"oh, i am finally old enough to know why my parents took so long to grab their coats. why they would ask us to get ready to go only to sit down for another round of coffee. what would i tell myself, at 10 years old? it’s okay. sit down with them too. take in the extra hour with your friend and her family. when you get home, write down every moment in your diary. one day you will be older and you will be waving goodbye to your best friend, and you will turn the key to start your beat up little car engine, and you will look back over your shoulder. her hair will be blowing in the wind and she will be beautiful and you will be, for a moment, struck by all of it. what you will feel is so wide and nameless that it will engulf you. and you will think of being 14 and kicking her under the table in math every time you wanted to whisper something behind the teacher’s back. you will think about how long the days felt, and how you could hold her hand whenever you wished, but you didn’t. and you will think about all of the people you could have lingered with. and you will wish, more than you have ever felt a wish, that the universe just gave you that - more time to linger. more time to say - i love you. i know i need to leave, but i don’t want to leave you. and when i go, i am leaving a piece of my heart that lingers too.
one more round of coffee. the days are so short, and you are so lovely."
how precious it is, to be cared for in the particular way you need to be approached when you can't care for yourself
it's really the little things
The present is always overwhelming in its persistence, so we resort to recollecting the past which is recorded in lower resolution by memory, photography, writing, records, scars, impressions, shadows, names, or titles. The present is always hesitant to successful speculation because we can never perceive the back of our heads, behind the wall, beneath the stone, under the floor, after the turn, beyond the horizon, without definitions. With recollections all the uncertainties are dissolved, we only record and replay that which was noticed. In memory all happenings are dissolved into events, but in present they are steadfast situations poised to writhe, turn, bite and twist on their own accord, running wild without consideration for our methods.
"Should our digital infrastructure – that born of the idea of a world-wide, connected web after all – be better at showing us actual connections, especially now that earlier limitations such as dial-up connections have been lifted. Do we now need architects of memory?
Key to the functioning of the Memory Palace, is the idea that nothing is ever lost, merely “misplaced”, a further parallel with the internet as the greatest human archive of all. If we now find ourselves creating digital memory palaces in order to navigate our mental memory palaces, does this take us yet further away from that which we are trying to pin down in the first place – human experience?
We have handed over our memories (and by default, increasingly our identities) for storage on the internet but somewhere along the way it seems we may have all but forgotten the art of remembering."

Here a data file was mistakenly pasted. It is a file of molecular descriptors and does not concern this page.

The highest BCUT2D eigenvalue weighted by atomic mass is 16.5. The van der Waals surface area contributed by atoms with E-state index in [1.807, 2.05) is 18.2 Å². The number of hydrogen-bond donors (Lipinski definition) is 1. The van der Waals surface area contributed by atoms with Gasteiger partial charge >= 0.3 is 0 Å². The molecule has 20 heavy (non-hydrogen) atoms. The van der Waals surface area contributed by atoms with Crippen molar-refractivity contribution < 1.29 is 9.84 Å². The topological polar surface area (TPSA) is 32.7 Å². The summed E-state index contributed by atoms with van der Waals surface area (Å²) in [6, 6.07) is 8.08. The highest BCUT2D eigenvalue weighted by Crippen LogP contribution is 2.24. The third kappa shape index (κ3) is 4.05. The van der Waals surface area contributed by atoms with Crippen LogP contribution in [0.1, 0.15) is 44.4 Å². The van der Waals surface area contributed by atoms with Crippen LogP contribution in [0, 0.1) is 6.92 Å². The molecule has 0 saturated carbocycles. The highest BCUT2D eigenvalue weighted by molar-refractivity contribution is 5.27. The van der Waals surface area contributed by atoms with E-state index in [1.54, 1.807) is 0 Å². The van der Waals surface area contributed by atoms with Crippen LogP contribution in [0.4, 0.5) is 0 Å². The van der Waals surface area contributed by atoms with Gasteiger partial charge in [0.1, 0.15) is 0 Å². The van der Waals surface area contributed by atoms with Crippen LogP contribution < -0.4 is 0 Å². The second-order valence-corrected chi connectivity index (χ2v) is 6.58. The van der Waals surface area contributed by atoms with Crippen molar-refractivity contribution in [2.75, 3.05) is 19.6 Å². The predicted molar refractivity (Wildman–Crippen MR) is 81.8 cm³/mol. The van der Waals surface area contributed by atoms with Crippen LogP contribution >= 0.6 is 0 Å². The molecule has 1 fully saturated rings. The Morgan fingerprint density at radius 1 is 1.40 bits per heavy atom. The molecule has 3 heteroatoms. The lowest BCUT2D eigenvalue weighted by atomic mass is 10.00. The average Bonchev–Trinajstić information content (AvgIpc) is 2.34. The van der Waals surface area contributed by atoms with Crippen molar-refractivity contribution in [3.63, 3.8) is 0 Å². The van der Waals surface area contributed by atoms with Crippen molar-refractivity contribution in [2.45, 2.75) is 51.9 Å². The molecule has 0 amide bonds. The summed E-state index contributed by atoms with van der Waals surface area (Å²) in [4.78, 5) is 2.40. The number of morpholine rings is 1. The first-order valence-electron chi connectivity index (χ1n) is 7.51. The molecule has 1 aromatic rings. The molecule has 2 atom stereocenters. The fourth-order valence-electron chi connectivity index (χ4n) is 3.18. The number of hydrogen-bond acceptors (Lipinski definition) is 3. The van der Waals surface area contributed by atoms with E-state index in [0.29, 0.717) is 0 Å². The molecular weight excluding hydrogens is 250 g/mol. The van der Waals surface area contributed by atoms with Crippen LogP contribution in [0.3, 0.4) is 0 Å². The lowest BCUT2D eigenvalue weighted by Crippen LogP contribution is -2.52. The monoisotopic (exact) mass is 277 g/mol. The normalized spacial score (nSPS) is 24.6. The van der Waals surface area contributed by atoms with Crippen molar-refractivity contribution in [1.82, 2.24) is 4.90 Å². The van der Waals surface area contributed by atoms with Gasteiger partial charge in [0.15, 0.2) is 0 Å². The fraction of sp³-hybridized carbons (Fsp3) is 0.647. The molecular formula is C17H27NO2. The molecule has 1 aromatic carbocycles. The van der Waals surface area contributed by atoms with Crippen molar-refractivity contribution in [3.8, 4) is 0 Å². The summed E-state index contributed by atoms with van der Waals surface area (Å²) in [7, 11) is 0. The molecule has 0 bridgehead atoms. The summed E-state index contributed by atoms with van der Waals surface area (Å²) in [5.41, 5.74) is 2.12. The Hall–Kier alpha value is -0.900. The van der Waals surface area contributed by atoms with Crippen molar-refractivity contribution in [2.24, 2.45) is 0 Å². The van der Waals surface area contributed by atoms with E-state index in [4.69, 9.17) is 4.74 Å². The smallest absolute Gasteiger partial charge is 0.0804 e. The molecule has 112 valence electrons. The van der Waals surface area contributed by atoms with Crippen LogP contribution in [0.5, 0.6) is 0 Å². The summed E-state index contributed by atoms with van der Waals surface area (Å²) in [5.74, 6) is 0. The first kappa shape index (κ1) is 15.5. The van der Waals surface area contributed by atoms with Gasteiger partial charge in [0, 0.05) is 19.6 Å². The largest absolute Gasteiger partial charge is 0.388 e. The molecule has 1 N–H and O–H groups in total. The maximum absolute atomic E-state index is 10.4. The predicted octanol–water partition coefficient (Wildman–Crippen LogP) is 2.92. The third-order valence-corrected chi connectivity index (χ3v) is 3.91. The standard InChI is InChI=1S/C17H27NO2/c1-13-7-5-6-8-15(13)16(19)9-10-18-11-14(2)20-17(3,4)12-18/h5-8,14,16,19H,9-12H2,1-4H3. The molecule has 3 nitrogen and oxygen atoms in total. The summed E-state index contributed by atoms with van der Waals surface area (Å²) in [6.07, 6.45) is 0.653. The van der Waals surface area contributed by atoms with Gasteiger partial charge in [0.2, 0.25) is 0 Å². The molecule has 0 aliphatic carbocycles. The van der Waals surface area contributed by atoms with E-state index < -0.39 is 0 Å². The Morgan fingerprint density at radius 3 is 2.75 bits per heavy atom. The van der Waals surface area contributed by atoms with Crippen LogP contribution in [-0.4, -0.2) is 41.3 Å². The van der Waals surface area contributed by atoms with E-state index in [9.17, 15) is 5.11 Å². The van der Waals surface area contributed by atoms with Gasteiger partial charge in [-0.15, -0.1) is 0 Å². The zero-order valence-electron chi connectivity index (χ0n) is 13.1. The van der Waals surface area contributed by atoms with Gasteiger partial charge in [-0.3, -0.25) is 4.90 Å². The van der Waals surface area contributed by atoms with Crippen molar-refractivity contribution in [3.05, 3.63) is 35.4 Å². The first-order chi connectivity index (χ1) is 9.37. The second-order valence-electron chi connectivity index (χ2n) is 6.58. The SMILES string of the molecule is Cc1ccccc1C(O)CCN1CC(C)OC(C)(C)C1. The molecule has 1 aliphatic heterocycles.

Digital media has done away with the very thing that created our sense of history: imperfect memory. The process of creating a historical narrative (or any story, for that matter) involves discarding an enormous amount of information. It’s like chipping away at a big block of marble until you’re left with a captivating statue. Forgetting is a feature, not a bug. It makes us feel like we’re moving forward through time, rather than standing still or running in circles. My grandmother and her ancestors knew this all too well. Artful forgetting, editing, and curation allowed them to craft narratives that helped their children understand the past and orient towards the future. The internet has undercut these time-tested practices of inter-generational knowledge transfer. It’s like an all-knowing god without any rituals of forgetting or forgiveness.
Faced with the inhuman prospect of total recall, we feel our only recourse is to turn to algorithms that help us sort through it all. But the algorithmic black boxes that power our media platforms work very differently than the memories we were born with. Our memories evolved to surface emotions, stories, and information from the past that might help us survive. We don’t have complete control over what we remember and when — there’s a subconscious system that “finds” old memories and “projects” them onto our mind’s eye.
In many ways, social media’s recommendation algorithms are an externalized version of this mysterious inner search process. But they’re not optimized to help us survive; they have a financial interest in prolonging our state of timeless confusion. Even the visual design of these platforms seems hell-bent on disorienting us: content that was published yesterday looks the exact same as content that was published a decade ago. In digital environments, there aren’t many signs of “decay” or the passage of time.